Posted by: Jay | March 25, 2008

The Fear of Guns

My wife doesn’t like guns. When I press her as to why exactly, she can’t say. That’s the case with most people. Fear of guns for the most part is irrational, as are most fears. Do I fear anything irrationally? Sure. Lightning. I was never afraid of lightning until I moved to Florida. Florida lightning is scary man.

Unfortunately, popular culture has largely been part of the reason why people fear guns so much. People easily confuse fiction with reality. Movies and television shows often look realistic, so people assume that they’re doing real things and talking about real guns and that it was just inserted in there for dramatic affect. Let’s take for example the show ‘Law & Order.’ To me, nothing beats the first 5-6 seasons of this show. That’s when it was at its best. In season one there was an episode called, ‘Mushrooms’ wherein a kid shot up an apartment, killing a baby and seriously injuring another boy. When the cops located the gun, the departments ballistics expert identified it as a “Tec-9” saying it had “superior spraying power” and was “unsurpassed in penetrating steel doors.” In reality, the Tec-9 was a piece of junk and got its reputation because it was popular with LA street gangs. “Superior spraying power” doesn’t even make sense when discussing a handgun. There’s others. Remember the ‘Glock 7’? Referenced in ‘Die Hard II’, the Glock 7 was a gun that was made of porcelain and couldn’t be detected by airport scanners. No such model exists, and there’s never been to my knowledge, anybody who has produced a porcelain gun. Then there was the “it’s a composite…like plastic” gun that Mitch Leary made to kill the President in the movie, ‘In The Line of Fire.’

Sensationalism in the media doesn’t help the situation. Any time there’s a mass shooting, the first thing we read or hear about is the supposed “easy access to guns.” That’s usually followed up by proclamations of new proposals that are just “common sense” and “reasonable.” It has become a situation where a gun is no longer an inanimate object, but rather a living breathing thing that can do harm on its own, and therefore, should be kept away from people.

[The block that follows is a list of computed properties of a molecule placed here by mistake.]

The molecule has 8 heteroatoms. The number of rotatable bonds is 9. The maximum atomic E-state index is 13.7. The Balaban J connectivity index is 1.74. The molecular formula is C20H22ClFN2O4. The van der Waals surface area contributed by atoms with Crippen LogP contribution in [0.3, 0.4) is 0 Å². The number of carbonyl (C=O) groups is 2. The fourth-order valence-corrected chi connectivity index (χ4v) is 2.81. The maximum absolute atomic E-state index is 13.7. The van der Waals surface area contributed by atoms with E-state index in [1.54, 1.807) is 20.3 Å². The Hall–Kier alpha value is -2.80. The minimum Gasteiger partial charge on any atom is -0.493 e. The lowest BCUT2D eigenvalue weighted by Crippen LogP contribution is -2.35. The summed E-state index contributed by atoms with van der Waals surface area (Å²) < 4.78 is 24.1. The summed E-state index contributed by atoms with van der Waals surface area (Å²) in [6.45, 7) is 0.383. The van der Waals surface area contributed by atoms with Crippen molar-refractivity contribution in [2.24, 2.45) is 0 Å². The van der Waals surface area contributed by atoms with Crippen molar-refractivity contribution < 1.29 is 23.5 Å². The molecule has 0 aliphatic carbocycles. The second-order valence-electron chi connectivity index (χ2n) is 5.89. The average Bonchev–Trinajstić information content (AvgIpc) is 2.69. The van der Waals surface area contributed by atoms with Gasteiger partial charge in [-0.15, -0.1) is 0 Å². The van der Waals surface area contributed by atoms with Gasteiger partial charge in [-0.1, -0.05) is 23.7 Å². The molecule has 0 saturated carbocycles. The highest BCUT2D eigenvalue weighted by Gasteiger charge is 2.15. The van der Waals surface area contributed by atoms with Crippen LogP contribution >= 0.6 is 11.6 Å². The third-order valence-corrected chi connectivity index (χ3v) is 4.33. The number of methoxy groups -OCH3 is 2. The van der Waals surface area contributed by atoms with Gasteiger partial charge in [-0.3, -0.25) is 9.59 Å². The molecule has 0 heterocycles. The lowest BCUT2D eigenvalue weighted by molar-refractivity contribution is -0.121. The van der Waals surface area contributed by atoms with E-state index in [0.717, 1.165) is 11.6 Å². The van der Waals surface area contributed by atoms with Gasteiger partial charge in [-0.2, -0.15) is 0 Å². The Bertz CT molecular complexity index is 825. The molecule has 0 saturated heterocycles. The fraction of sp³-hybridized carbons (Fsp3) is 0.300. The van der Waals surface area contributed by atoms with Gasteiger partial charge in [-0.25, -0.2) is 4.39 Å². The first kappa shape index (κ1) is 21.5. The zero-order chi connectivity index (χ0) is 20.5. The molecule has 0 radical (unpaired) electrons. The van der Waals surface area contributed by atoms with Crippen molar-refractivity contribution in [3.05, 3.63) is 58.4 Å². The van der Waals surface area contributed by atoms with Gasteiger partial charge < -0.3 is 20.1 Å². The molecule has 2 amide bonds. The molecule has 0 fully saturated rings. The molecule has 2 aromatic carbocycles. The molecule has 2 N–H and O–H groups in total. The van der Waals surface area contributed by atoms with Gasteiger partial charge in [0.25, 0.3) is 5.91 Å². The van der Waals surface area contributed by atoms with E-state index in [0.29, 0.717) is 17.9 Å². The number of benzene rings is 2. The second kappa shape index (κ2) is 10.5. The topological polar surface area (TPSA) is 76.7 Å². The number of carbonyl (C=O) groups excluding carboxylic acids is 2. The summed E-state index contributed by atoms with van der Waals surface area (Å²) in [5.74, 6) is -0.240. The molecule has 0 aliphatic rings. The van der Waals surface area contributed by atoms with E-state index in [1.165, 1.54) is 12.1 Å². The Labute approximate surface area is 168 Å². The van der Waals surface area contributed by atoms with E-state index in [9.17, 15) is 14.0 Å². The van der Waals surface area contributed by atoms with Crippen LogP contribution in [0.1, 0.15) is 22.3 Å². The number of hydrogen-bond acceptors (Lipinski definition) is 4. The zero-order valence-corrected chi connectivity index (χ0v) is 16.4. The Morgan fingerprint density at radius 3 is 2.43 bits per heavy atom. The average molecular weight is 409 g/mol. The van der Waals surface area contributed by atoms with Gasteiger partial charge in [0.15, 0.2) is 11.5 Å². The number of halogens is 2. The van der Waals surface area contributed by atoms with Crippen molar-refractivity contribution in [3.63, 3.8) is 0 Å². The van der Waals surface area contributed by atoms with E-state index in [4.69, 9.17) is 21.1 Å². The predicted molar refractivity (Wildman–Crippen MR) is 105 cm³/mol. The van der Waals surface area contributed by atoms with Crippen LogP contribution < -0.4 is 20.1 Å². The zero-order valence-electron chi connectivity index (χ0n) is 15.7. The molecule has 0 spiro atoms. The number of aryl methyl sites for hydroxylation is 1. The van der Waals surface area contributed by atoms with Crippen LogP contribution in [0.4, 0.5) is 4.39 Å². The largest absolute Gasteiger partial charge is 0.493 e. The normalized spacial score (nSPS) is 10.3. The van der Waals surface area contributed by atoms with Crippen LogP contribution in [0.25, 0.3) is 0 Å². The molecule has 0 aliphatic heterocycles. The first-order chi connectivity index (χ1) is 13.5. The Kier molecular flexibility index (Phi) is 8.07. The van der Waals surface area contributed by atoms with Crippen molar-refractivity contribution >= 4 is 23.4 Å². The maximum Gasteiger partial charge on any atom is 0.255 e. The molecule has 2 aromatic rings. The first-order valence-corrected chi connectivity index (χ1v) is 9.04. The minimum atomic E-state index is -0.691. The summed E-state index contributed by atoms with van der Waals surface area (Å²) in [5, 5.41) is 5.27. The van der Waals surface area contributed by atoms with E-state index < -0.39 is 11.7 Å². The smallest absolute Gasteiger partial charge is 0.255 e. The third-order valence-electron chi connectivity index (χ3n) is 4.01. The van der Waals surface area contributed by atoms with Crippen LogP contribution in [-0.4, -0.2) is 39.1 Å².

I was engaged in an online debate with somebody who put forth the statement, “Guns are designed to kill.” I asked him that if I took a gun down to a range and fired at a target, was it poorly designed because it did not kill something? He argued that me shooting at a target simply meant I was not using the gun for it’s designed purpose. I countered that there are pistols designed specifically for target shooting and despite that fact, could still kill somebody. Just like the Henckels knives I have in my kitchen can kill despite being designed for cooking.

In another discussion I had a with a relative, I informed her that it is more likely that she’d be killed in a car accident than by a gunshot wound. She used the same kind of rhetoric so many others use by asking me if I thought guns were safer than cars. The whole, “You’re saying guns are safer than ______” angle is bogus. First off, you cannot directly compare the safety of a gun and a car because they’re two completely different things. Even if you did, it doesn’t change the likelihood of injury or death. A person carrying a gun around for 10 years and driving for 10 years still has a higher likelihood of being injured or killed in a car crash than with that gun. It’s as simple as that.

Since most people who commit homicide and most that are victims of homicide have previous criminal histories, those with the fear will attempt to dissuade somebody from owning a gun or carrying because the chance of ever having to use that gun would be so low. It’s a poor argument. Because again, it relies on the thinking that the gun itself is dangerous, and not the person carrying it. If the Pope walked into the RaceTrac with an AK-47 slung over his shoulder, I wouldn’t care. I know that if I’m the one carrying the gun, I’m not going to bust it out to rob the place. However, by being armed, when that ‘one time’ does happen, a person can at the very least, defend themselves.

Read about this example here. You can listen to the 911 calls where the people were practically begging the cops to get there quickly. And these were two men that knew each other and were friends. Do you think either of them had any idea something like this would happen?



  1. Another great moment in network TV gun knowledge:

    In an episode of CSI, Brass and Willows are combing a parking lot for evidence after a gang shooting, when Willows picks up a Smith & Wesson Sigma pistol (the cheapest semi-auto pistol S&W makes) and says “Smith & Wesson…high end.”


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